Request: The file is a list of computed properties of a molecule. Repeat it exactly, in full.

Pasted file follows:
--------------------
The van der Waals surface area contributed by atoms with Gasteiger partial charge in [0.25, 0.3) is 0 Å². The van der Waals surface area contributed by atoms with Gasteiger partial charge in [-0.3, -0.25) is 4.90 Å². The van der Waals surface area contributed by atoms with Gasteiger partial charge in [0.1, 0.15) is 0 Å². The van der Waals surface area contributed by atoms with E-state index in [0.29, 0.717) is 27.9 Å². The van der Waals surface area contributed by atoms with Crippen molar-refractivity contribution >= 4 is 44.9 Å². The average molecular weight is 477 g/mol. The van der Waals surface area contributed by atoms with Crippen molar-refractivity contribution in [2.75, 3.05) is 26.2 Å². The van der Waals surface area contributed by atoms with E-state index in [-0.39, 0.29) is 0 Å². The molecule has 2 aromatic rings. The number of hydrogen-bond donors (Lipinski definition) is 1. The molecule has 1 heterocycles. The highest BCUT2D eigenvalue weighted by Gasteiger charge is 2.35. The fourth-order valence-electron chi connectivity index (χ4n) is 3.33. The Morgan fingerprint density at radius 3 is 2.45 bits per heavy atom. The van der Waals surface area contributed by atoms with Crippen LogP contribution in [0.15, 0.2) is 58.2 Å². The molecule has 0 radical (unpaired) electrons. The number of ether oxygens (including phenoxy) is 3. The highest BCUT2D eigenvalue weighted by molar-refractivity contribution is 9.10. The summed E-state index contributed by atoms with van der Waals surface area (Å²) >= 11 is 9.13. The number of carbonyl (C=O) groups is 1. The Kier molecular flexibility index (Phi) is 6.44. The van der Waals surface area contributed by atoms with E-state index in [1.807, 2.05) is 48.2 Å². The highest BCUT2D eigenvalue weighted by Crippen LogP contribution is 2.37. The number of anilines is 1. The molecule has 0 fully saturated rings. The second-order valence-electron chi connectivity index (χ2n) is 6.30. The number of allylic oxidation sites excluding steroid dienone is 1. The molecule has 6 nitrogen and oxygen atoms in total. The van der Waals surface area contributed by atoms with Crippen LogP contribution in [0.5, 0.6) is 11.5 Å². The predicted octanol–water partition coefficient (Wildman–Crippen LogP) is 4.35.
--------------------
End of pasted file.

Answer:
The van der Waals surface area contributed by atoms with Gasteiger partial charge in [0.25, 0.3) is 0 Å². The van der Waals surface area contributed by atoms with Gasteiger partial charge in [-0.3, -0.25) is 4.90 Å². The van der Waals surface area contributed by atoms with Gasteiger partial charge in [0.1, 0.15) is 0 Å². The van der Waals surface area contributed by atoms with E-state index in [0.29, 0.717) is 27.9 Å². The van der Waals surface area contributed by atoms with Crippen molar-refractivity contribution >= 4 is 44.9 Å². The average molecular weight is 477 g/mol. The van der Waals surface area contributed by atoms with Crippen molar-refractivity contribution in [2.75, 3.05) is 26.2 Å². The van der Waals surface area contributed by atoms with E-state index in [-0.39, 0.29) is 0 Å². The molecule has 2 aromatic rings. The number of hydrogen-bond donors (Lipinski definition) is 1. The molecule has 1 heterocycles. The highest BCUT2D eigenvalue weighted by Gasteiger charge is 2.35. The fourth-order valence-electron chi connectivity index (χ4n) is 3.33. The Morgan fingerprint density at radius 3 is 2.45 bits per heavy atom. The van der Waals surface area contributed by atoms with Crippen LogP contribution in [0.15, 0.2) is 58.2 Å². The molecule has 0 radical (unpaired) electrons. The number of ether oxygens (including phenoxy) is 3. The highest BCUT2D eigenvalue weighted by molar-refractivity contribution is 9.10. The summed E-state index contributed by atoms with van der Waals surface area (Å²) >= 11 is 9.13. The number of carbonyl (C=O) groups is 1. The Kier molecular flexibility index (Phi) is 6.44. The van der Waals surface area contributed by atoms with E-state index in [1.807, 2.05) is 48.2 Å². The highest BCUT2D eigenvalue weighted by Crippen LogP contribution is 2.37. The number of anilines is 1. The molecule has 0 fully saturated rings. The second-order valence-electron chi connectivity index (χ2n) is 6.30. The number of allylic oxidation sites excluding steroid dienone is 1. The molecule has 6 nitrogen and oxygen atoms in total. The van der Waals surface area contributed by atoms with Crippen LogP contribution in [0.5, 0.6) is 11.5 Å². The predicted octanol–water partition coefficient (Wildman–Crippen LogP) is 4.35.